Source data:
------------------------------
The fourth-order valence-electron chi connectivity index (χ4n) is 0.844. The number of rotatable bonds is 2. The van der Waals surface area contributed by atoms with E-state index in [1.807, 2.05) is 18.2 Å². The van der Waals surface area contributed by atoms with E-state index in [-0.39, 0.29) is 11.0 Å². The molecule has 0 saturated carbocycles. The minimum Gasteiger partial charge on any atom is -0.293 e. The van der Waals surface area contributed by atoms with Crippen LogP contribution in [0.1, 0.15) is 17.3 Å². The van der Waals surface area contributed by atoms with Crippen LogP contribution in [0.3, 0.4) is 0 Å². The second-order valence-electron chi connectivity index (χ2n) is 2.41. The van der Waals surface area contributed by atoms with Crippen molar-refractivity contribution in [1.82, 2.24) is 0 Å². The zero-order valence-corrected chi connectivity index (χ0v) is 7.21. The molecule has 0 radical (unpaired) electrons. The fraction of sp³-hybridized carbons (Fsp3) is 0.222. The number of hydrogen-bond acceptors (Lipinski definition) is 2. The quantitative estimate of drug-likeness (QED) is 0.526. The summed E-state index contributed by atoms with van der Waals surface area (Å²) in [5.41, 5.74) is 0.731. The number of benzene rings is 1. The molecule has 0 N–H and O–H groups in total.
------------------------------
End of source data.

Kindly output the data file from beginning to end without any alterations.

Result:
The fourth-order valence-electron chi connectivity index (χ4n) is 0.844. The number of rotatable bonds is 2. The van der Waals surface area contributed by atoms with E-state index in [1.807, 2.05) is 18.2 Å². The van der Waals surface area contributed by atoms with E-state index in [-0.39, 0.29) is 11.0 Å². The molecule has 0 saturated carbocycles. The minimum Gasteiger partial charge on any atom is -0.293 e. The van der Waals surface area contributed by atoms with Crippen LogP contribution in [0.1, 0.15) is 17.3 Å². The van der Waals surface area contributed by atoms with Crippen LogP contribution in [0.3, 0.4) is 0 Å². The second-order valence-electron chi connectivity index (χ2n) is 2.41. The van der Waals surface area contributed by atoms with Crippen molar-refractivity contribution in [1.82, 2.24) is 0 Å². The zero-order valence-corrected chi connectivity index (χ0v) is 7.21. The molecule has 0 radical (unpaired) electrons. The fraction of sp³-hybridized carbons (Fsp3) is 0.222. The number of hydrogen-bond acceptors (Lipinski definition) is 2. The quantitative estimate of drug-likeness (QED) is 0.526. The summed E-state index contributed by atoms with van der Waals surface area (Å²) in [5.41, 5.74) is 0.731. The number of benzene rings is 1. The molecule has 0 N–H and O–H groups in total.